If this sounds a bit like Jesus’ so-called “triumphal entry” entry into Jerusalem, it should. For it is this pattern he follows. Only the “leading men” of Jerusalem do not come out to lead him in in honor. Rather it is the peasants who play that role. And when Jesus views the temple and leaves it, this signals the failure of the temple and Jesus’ departure means it judgment and destruction.
Back to Paul and the rapture, though. Using spatial imagery of down and up, he portrays Christ’s return according this pattern. Christ comes, halts in order to allow his arrival to be announced by celestial trumpet. Believers dead at that time are raised first, followed by the living believers to meet Christ in the air in order to form his procession of honor to the earth in order that he may exercise the judgment and claim the lordship due him at his return. There is no mention of a return to heaven. And the final line about us being with the Lord forever is the fulfillment of the great biblical hope that God and his people will dwell together forever on God’s new creation (see the first post in this series).
So I conclude that here in 1 Thessalonians Paul expresses the traditional Jewish hope for the final “Day of the Lord” on which God will come to dwell with his people according to the accepted pattern of a ruler’s “coming” in the first century.
There is no rapture here or elsewhere in the scripture. As “glitzy” as it may seem to be, it is a modern innovative misreading of one passage in Thessalonians that forms a piece of a larger overall misreading of biblical prophecy.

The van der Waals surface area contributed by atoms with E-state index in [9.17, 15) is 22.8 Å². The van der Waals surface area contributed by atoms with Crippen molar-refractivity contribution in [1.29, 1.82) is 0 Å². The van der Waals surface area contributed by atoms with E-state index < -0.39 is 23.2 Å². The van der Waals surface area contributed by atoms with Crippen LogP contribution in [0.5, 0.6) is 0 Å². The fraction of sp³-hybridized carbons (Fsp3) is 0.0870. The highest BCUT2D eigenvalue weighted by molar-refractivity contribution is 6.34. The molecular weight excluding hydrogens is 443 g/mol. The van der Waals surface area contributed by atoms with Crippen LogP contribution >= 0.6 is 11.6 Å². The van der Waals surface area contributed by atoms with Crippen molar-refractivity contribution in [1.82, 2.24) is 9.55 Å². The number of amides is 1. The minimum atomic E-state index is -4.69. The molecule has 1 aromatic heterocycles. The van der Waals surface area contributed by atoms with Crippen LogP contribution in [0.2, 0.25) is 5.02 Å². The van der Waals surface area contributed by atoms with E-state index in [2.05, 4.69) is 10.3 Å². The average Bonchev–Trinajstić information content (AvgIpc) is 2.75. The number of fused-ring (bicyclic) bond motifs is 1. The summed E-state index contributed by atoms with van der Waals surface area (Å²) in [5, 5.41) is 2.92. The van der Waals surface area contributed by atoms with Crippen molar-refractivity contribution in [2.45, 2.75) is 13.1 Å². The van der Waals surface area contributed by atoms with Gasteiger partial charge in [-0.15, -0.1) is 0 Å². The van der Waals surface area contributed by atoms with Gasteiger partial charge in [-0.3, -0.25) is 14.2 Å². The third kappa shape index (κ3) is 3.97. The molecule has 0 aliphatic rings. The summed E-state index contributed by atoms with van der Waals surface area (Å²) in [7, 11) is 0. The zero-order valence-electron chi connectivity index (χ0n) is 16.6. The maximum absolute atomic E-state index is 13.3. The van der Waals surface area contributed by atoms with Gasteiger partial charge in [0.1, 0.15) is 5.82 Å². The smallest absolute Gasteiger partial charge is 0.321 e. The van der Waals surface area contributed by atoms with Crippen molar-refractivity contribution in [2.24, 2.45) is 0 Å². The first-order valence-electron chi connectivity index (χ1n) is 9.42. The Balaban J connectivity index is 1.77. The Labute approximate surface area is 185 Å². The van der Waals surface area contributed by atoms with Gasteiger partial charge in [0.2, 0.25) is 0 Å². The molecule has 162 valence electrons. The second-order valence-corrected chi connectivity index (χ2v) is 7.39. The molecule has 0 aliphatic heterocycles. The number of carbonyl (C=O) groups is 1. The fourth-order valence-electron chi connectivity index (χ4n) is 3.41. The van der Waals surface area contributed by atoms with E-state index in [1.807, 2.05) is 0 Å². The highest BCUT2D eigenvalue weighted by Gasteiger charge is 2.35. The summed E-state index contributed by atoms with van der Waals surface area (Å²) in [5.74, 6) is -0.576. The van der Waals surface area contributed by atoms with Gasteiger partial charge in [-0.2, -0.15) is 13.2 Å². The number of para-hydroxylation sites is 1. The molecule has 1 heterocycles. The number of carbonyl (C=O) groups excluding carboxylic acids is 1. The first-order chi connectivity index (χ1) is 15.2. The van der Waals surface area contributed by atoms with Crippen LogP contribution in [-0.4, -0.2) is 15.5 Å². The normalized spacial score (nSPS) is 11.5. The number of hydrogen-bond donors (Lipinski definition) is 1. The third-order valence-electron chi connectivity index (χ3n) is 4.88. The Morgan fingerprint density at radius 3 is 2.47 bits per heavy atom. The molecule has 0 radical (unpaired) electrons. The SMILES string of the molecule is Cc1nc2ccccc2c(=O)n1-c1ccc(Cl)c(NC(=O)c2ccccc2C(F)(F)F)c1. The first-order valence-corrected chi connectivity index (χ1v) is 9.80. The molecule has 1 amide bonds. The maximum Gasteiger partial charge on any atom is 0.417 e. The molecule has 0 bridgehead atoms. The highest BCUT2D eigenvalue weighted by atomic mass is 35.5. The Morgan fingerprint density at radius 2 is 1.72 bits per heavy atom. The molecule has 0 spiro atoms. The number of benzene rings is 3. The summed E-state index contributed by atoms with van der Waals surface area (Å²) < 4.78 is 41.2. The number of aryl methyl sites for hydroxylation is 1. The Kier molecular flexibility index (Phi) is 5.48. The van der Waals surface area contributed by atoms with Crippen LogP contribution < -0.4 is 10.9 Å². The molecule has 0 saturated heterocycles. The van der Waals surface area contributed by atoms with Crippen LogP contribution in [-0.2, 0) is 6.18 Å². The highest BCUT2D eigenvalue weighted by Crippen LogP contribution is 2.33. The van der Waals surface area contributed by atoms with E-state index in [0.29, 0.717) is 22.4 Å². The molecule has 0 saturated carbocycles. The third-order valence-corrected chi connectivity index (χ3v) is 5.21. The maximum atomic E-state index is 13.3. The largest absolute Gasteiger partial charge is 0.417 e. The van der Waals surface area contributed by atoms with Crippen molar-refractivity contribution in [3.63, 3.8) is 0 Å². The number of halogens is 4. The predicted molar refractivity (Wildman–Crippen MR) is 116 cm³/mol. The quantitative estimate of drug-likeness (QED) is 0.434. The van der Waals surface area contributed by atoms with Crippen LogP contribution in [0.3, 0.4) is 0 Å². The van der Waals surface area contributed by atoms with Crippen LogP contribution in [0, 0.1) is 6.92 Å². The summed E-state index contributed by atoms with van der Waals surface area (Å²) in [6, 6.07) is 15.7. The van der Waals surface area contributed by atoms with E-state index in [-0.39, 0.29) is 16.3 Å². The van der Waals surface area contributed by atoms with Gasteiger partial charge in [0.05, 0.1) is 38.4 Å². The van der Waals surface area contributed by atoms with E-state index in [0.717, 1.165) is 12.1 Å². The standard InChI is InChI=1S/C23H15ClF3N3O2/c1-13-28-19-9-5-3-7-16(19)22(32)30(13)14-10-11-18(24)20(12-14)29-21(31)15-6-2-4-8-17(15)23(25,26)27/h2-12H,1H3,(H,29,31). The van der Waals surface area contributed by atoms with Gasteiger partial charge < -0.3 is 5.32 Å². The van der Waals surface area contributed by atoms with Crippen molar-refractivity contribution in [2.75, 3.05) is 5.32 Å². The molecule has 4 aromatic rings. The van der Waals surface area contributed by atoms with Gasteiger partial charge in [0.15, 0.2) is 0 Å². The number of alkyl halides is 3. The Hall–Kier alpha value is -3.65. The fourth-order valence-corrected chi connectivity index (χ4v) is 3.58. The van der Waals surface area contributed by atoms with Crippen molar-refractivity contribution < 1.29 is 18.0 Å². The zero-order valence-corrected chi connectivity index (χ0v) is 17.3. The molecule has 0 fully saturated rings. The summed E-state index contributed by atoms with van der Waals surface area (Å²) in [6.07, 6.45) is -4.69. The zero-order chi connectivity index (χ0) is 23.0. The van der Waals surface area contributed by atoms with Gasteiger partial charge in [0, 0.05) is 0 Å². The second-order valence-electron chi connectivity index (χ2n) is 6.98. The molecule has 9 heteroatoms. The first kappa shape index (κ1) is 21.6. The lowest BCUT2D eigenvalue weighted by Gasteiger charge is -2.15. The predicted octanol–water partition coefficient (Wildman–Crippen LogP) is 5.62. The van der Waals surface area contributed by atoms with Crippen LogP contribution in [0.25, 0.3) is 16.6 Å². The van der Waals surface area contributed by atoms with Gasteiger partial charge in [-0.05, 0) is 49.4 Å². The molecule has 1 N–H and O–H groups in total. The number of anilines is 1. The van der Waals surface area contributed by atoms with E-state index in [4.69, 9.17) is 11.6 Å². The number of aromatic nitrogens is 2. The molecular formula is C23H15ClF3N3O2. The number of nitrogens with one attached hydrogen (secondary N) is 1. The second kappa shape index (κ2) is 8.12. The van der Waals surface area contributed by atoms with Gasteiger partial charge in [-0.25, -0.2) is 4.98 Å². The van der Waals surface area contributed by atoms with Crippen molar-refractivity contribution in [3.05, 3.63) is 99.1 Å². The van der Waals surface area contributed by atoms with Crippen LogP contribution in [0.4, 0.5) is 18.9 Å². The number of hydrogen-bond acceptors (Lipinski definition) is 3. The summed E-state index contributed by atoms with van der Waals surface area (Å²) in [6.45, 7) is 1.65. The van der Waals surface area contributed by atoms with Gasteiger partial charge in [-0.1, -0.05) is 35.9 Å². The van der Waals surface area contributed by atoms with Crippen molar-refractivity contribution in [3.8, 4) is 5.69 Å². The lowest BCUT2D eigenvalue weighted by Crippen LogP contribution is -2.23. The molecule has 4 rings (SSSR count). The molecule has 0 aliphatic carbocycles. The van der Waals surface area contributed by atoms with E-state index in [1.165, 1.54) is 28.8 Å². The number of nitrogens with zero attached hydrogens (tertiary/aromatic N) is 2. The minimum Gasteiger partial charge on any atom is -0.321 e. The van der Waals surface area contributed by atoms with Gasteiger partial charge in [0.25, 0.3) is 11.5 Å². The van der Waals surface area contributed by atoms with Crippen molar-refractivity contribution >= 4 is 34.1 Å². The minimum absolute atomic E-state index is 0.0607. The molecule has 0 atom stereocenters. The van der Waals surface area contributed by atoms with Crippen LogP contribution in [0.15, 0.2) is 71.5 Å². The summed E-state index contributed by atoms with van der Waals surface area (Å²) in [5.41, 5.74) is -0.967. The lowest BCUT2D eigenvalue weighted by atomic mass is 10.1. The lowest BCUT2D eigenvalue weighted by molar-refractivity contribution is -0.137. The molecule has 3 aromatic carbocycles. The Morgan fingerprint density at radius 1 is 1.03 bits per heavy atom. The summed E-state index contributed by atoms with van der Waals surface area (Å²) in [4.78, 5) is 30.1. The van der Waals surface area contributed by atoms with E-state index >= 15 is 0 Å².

I will offer some reflections in the next post on what it means for us that Paul and the early church seem to have expected Christ’s return within their own lifetime. How do we handle the evident reality that this did not happen?
 G. M. Burge, “Day of Christ, God, the Lord,” in Evangelical Dictionary of Theology, ed. by Walter A. Elwell (Grand Rapids: Baker, 1984) 147.
 E.g., G. B. Caird, The Language and Imagery of the Bible (Grand Rapids: Eerdmans, 1980) 259.
 There is some question as to whether the reference to an army in 2:11 is to be understood as a powerful military brigade or a figurative reference to the locusts of 1:15-20. Joel 2:25 makes reference once again to locusts, so some have argued that a literal swarm of locusts have been in view all along. Though the view which reads a literal swarm of locusts through all of chapters one and two finds support in curses leveled for abandoning the Mosaic covenant (cf. Deut 28:38-39), it is also true that multiple punishment is one of the curse types (cf. Lev 26:18, 21, 24, 28). In other words, it may be possible that the outbreak of locusts was the harbinger of an even greater catastrophe (i.e., military invasion) to come. Indeed, the Assyrian armies under Sennacherib in 701 BCE or the Babylonian armies under Nebuchadnezzar in the 590’s and 580’s would have carried the destructive potential depicted by Joel. Regardless of the manner in which one interprets the reference to an army in 2:11, this unmistakable sign of God’s judgment was clearly a past event worthy of the designation “Day of the Lord.”
 In addition, Joel’s use of imagery seems to anticipate several New Testament texts (Matt 13:41-43, 49-50; 24:37-41; 25:31-46; 2 Thess 1:9; Rev 14:17-20). Clearer allusions are found in the collocations “that day” (Matt 7:22; 1 Thess 5:4), “day of God” (2 Pet 3:12), “day of wrath” (Rom 2:5-6), and “day of our Lord Jesus Christ” (2 Cor 1:14; Phil 1:6, 10). In both anticipation and allusion, the same day produces a certain terror for the unbeliever and a joy for those who know the Lord behind the day.